A new law that applies to drones is to be published in spring 2018. The new bill will allow police
officers to order drone users to land their device when necessary and it will be mandatory for drone
owners to register their drone if the aircraft weighs 250g or more. Drones in this weight range will
most likely also be banned from flying near airports or above 400 feet, in an attempt to control
unsafe flying. Moreover, it is also expected that drone users will have to use apps instead of simple
remote controls, to make sure that the rules are always easily available and included in the flight
Points of expected legislation are:
Drone users will have to complete safety awareness tests.
Owners of drones that weigh 250g or more will have to be registered.
The government is working closely with drone manufacturers in order to use geo-fencing to
keep drones out of restricted zones
The past actions of some drone users have led to a bad perception of drone technology. These actions include incidents with drones at London Gatwick and Heathrow airport, in
which drones near-missed aeroplanes, often only by a few inches, putting hundreds of lives in danger.
Drones have also been used for illegal flights over sport events and drug and mobile phone deliveries into prisons.
“Rules regarding drones do already exist under the Civil Aviation Authority Drone Code but they are not effectively enforced, which allows criminal actions to occur.”
The National Police Chiefs’ Council leader for the criminal misuse of drones, Assistant Chief Constable Serena Kennedy, stated: “Police forces are aware of the ever increasing use of drones by members of the public and we are working with all relevant partners to understand the threats that this new technology can pose when used irresponsibly or illegally. Do not take this lightly – if you use a drone to invade people’s privacy or engage in disruptive behaviour, you could face serious criminal charges.”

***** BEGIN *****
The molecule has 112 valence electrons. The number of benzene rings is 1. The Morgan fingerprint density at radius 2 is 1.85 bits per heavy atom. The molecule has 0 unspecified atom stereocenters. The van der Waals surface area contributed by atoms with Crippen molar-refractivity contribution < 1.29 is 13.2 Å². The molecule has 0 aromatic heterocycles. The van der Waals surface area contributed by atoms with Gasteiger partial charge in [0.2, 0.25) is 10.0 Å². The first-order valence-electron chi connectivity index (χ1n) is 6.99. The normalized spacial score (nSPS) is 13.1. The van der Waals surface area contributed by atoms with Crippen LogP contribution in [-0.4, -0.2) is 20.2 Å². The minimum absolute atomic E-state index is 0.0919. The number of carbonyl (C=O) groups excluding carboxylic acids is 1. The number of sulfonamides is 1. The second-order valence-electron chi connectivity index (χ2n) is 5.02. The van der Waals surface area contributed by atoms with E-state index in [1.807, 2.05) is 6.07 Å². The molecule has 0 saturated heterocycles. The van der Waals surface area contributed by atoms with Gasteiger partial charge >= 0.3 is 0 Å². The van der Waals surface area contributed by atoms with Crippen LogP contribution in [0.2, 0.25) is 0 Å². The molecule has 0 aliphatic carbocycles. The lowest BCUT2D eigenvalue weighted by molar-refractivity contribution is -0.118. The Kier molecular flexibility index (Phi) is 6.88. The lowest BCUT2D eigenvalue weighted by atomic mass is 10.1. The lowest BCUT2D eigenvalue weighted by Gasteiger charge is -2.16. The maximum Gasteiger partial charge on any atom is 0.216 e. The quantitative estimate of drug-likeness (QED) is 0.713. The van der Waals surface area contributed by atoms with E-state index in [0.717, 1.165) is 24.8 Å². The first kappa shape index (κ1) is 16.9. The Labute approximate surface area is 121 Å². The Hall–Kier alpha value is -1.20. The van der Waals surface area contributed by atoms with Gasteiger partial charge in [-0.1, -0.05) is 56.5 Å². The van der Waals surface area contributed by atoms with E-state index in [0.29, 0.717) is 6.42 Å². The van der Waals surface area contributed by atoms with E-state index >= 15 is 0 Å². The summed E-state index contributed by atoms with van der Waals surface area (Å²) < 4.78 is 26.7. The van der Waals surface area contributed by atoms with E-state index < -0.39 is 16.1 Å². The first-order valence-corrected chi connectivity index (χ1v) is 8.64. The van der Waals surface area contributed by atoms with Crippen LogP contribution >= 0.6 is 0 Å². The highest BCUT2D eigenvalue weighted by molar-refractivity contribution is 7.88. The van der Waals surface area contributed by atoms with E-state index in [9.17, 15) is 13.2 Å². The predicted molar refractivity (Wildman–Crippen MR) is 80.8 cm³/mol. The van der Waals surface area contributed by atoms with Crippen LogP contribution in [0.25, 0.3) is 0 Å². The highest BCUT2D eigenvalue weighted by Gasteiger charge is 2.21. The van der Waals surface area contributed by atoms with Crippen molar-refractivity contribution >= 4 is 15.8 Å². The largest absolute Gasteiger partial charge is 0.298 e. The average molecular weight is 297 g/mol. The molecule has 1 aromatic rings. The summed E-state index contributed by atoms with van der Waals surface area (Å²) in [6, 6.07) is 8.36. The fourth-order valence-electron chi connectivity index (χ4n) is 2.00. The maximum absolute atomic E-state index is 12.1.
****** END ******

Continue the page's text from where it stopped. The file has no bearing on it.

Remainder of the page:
Rules regarding drones do already exist under the Civil Aviation Authority Drone Code but they are not effectively enforced, which allows criminal actions to occur. The new law is supposed to help
prevent criminal behaviour and improve the power of the police. This would make it easier to tackle
violations of the rules.
The new planned bill faces some backlash since manufacturers argue that the upper-weight
limit of 250g is too low and based on 48-year-old assumptions. Therefore, they suggest the weight limit should be raised to 2.2 kilogram, especially since most widely used drones, with the exception of some toy models, are over the 250g mark. However, it was stated that this weight limit was chosen because these drones weigh so little that they are not likely to harm people or property in the case of failure.
There is also a concern that the law will be difficult to enforce, for example, the height restriction. Christian Struwe, head of European public policy at drone maker DJI assured BBC breakfast though that they will be able to limit the flight altitude in the industry. It is also believed that apart from that, safety awareness is generally important and will make drone pilots more aware of their aircraft.